09 July 2024

Four Researchers in Portugal Elected as EMBO Members

The European Molecular Biology Organization (EMBO), which celebrates this year its 60th anniversary, has announced today that it will award the lifetime honour of EMBO Membership to four researchers based in Portugal in recognition of the excellence of their research and outstanding achievements in the life sciences. EMBO is an international organisation of more than 2,000 life scientists in Europe and around the world, committed to building a European research environment where scientists can achieve their best work.

Four Researchers in Portugal Elected as EMBO Members

Now, Megan Carey from the Champalimaud Foundation (CF), Mónica Sousa from the Instituto de Investigação e Inovação em Saúde (i3S), Ricardo Henriques from the Instituto Gulbenkian de Ciência (IGC), and Rui Oliveira from IGC and the Instituto Universitário de Ciências Psicológicas Sociais e da Vida (ISPA), become EMBO Members and join this group of outstanding researchers. Apart from them, 96 other EMBO Members and 20 associate members have been elected this year.

Megan Carey, from CF, remarked: “I am thrilled to be elected as a member of EMBO, an organisation I have admired for many years for its important work in promoting the life sciences—and scientists—across Europe. I am sincerely grateful to the current members for supporting my nomination, and I am honoured to have the opportunity to join them. I look forward to contributing to EMBO's mission of building strong research communities”.

Mónica Sousa, from i3S, commented: “It is a great honour to be elected as an EMBO member. I feel humbled to be part of a group of outstanding scientists, some of whom have inspired and mentored my career and the work of my group. I am thankful for the way in which they complemented our conceptual and methodological expertise, enriched the breadth of our work, and for their encouragement and recognition. I now hope to honour their example by supporting the career of my junior colleagues.”

Ricardo Henriques, from IGC, stated: “Being elected as a member of EMBO is a tremendous honour and a testament to my entire research team's hard work, dedication, and innovative spirit. EMBO is well-known for promoting excellence in the life sciences, and being recognised by such a prestigious organisation is a humbling experience. This recognition validates our past achievements and motivates us to continue pushing the boundaries of imaging technology and biological research.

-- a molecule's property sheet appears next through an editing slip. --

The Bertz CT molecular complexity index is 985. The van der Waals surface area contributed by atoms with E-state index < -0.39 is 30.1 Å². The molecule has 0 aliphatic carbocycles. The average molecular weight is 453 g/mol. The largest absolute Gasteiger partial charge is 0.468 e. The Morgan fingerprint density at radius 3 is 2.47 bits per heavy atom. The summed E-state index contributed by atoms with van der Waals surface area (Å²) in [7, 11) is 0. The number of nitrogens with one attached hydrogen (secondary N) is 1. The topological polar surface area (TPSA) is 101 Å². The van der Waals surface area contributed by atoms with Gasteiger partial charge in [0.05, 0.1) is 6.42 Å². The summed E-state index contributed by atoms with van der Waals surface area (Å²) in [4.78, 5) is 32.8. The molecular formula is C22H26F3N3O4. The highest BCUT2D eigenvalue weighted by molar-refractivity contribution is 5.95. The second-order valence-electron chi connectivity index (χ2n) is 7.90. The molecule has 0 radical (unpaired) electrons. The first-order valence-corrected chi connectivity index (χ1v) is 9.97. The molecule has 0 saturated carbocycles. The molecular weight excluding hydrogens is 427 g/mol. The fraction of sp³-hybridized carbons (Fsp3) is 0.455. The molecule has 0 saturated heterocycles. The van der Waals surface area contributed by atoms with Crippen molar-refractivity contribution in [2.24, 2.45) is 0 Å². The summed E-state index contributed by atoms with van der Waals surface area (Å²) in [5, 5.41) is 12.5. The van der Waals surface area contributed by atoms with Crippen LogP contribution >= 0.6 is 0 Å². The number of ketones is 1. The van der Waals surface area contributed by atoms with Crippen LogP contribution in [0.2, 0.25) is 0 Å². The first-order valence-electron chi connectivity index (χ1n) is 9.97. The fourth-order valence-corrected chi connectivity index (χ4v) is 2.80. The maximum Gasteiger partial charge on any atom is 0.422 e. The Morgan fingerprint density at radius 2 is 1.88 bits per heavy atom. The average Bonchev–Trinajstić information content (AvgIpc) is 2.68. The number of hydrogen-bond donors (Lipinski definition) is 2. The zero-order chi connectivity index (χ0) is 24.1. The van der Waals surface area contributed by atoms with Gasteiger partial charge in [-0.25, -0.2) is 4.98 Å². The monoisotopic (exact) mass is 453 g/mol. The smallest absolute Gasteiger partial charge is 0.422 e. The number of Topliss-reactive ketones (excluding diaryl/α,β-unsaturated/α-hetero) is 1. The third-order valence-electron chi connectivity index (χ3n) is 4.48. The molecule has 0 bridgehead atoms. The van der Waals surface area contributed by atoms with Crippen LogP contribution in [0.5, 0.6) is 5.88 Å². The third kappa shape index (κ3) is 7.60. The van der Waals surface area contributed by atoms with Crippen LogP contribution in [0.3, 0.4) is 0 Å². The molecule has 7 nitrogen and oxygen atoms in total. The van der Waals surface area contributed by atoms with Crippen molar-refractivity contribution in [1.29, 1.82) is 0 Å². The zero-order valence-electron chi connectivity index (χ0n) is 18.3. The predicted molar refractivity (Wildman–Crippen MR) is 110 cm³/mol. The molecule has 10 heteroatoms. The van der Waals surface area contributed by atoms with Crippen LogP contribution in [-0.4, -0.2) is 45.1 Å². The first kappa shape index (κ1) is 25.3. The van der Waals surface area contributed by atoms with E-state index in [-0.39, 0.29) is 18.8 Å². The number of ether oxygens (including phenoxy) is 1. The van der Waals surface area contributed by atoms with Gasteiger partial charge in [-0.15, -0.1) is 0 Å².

As an EMBO member, I will have the opportunity to collaborate with some of the brightest minds in molecular biology, exchange ideas, and contribute to shaping the future direction of life science research in Europe and beyond. This recognition also highlights the importance of interdisciplinary research, as our work at the intersection of physics, biology, and technology demonstrates the power of combining expertise from diverse fields to address complex scientific challenges. I am deeply grateful for this honour and look forward to actively engaging with the EMBO community to advance our shared mission of solving the mysteries of life.”

Rui Oliveira, from IGC and ISPA, reflected: “It is an honour to become an EMBO member and to be part of such a vibrant community that is spearheading the development of the Life Sciences in Europe. More than a recognition for my own work, I see this election as the recognition of the role of behavioural studies in modern Biology.

Behaviour is a very peculiar phenotype. It is ephemeral and there’s no biological tissue to measure it directly from. Thus, behaviour is usually grounded in the brain, which raises a dual coding problem: genes encode brain structure and functioning through gene regulatory networks, whereas brains encode behaviour through neuronal electrochemical signalling. Moreover, the brain is a highly heterogeneous and complex organ. The first problem was overcome with the finding that neuronal firing is paralleled by changes in brain gene expression, linking genes, brain and behaviour. The second problem can now be addressed with recent developments in single-cell and spatial transcriptomics, which will allow us to ground gene-behaviour relationships in specific neural networks with cellular resolution. The time is now right to better handle the causal link from genotype to behavioural phenotypes, and I see my election to EMBO as a recognition of the recent breakthroughs in this field.”

About the EMBO Membership:

EMBO’s long tradition of recognising outstanding researchers dates back to 1963, when it selected an initial group of 150 members that has grown through annual elections ever since. As EMBO Members, these researchers play an active role in EMBO initiatives, such as participating in the EMBO Council and committees, evaluating new applications, mentoring young scientists, or joining the editorial boards of EMBO Press journals. Through these activities, EMBO Members help to strengthen the research communities in Europe and beyond, shaping the direction of research in the life sciences.

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